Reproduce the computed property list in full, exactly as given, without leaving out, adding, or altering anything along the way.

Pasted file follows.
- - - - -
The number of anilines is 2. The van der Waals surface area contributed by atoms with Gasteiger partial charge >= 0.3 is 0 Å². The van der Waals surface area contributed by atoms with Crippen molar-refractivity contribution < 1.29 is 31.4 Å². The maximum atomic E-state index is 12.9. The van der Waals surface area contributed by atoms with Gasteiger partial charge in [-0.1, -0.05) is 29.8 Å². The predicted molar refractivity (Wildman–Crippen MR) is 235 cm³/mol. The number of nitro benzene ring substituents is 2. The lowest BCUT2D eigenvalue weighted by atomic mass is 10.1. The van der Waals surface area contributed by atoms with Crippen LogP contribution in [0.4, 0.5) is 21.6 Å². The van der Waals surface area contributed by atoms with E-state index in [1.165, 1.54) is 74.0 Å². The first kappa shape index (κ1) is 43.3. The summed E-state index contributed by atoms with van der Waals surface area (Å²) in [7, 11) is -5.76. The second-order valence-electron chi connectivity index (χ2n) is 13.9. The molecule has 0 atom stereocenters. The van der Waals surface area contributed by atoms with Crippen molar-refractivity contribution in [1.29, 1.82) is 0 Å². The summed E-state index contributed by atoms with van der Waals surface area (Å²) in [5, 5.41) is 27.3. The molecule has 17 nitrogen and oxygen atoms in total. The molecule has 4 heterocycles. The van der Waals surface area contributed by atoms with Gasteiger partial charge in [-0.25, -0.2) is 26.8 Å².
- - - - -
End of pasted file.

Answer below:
The number of anilines is 2. The van der Waals surface area contributed by atoms with Gasteiger partial charge >= 0.3 is 0 Å². The van der Waals surface area contributed by atoms with Crippen molar-refractivity contribution < 1.29 is 31.4 Å². The maximum atomic E-state index is 12.9. The van der Waals surface area contributed by atoms with Gasteiger partial charge in [-0.1, -0.05) is 29.8 Å². The predicted molar refractivity (Wildman–Crippen MR) is 235 cm³/mol. The number of nitro benzene ring substituents is 2. The lowest BCUT2D eigenvalue weighted by atomic mass is 10.1. The van der Waals surface area contributed by atoms with Crippen LogP contribution in [0.4, 0.5) is 21.6 Å². The van der Waals surface area contributed by atoms with E-state index in [1.165, 1.54) is 74.0 Å². The first kappa shape index (κ1) is 43.3. The summed E-state index contributed by atoms with van der Waals surface area (Å²) in [7, 11) is -5.76. The second-order valence-electron chi connectivity index (χ2n) is 13.9. The molecule has 0 atom stereocenters. The van der Waals surface area contributed by atoms with Crippen molar-refractivity contribution in [1.29, 1.82) is 0 Å². The summed E-state index contributed by atoms with van der Waals surface area (Å²) in [5, 5.41) is 27.3. The molecule has 17 nitrogen and oxygen atoms in total. The molecule has 4 heterocycles. The van der Waals surface area contributed by atoms with Gasteiger partial charge in [-0.25, -0.2) is 26.8 Å².